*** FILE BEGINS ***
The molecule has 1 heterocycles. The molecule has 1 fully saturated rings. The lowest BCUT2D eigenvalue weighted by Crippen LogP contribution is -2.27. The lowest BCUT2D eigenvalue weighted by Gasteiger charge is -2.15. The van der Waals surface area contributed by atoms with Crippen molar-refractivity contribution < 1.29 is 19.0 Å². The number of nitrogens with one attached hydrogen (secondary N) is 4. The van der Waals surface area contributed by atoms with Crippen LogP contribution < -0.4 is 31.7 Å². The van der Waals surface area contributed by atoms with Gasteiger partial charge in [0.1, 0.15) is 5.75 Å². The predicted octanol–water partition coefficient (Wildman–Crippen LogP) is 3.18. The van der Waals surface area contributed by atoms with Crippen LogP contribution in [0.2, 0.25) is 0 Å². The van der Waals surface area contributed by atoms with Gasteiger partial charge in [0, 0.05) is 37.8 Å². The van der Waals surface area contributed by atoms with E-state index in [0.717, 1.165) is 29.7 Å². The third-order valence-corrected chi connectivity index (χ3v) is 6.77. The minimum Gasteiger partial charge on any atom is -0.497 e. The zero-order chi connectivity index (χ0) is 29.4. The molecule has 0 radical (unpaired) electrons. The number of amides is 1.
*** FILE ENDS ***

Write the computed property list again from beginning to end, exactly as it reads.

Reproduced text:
The molecule has 1 heterocycles. The molecule has 1 fully saturated rings. The lowest BCUT2D eigenvalue weighted by Crippen LogP contribution is -2.27. The lowest BCUT2D eigenvalue weighted by Gasteiger charge is -2.15. The van der Waals surface area contributed by atoms with Crippen molar-refractivity contribution < 1.29 is 19.0 Å². The number of nitrogens with one attached hydrogen (secondary N) is 4. The van der Waals surface area contributed by atoms with Crippen LogP contribution < -0.4 is 31.7 Å². The van der Waals surface area contributed by atoms with Gasteiger partial charge in [0.1, 0.15) is 5.75 Å². The predicted octanol–water partition coefficient (Wildman–Crippen LogP) is 3.18. The van der Waals surface area contributed by atoms with Crippen LogP contribution in [0.2, 0.25) is 0 Å². The van der Waals surface area contributed by atoms with Gasteiger partial charge in [0, 0.05) is 37.8 Å². The van der Waals surface area contributed by atoms with E-state index in [0.717, 1.165) is 29.7 Å². The third-order valence-corrected chi connectivity index (χ3v) is 6.77. The minimum Gasteiger partial charge on any atom is -0.497 e. The zero-order chi connectivity index (χ0) is 29.4. The molecule has 0 radical (unpaired) electrons. The number of amides is 1.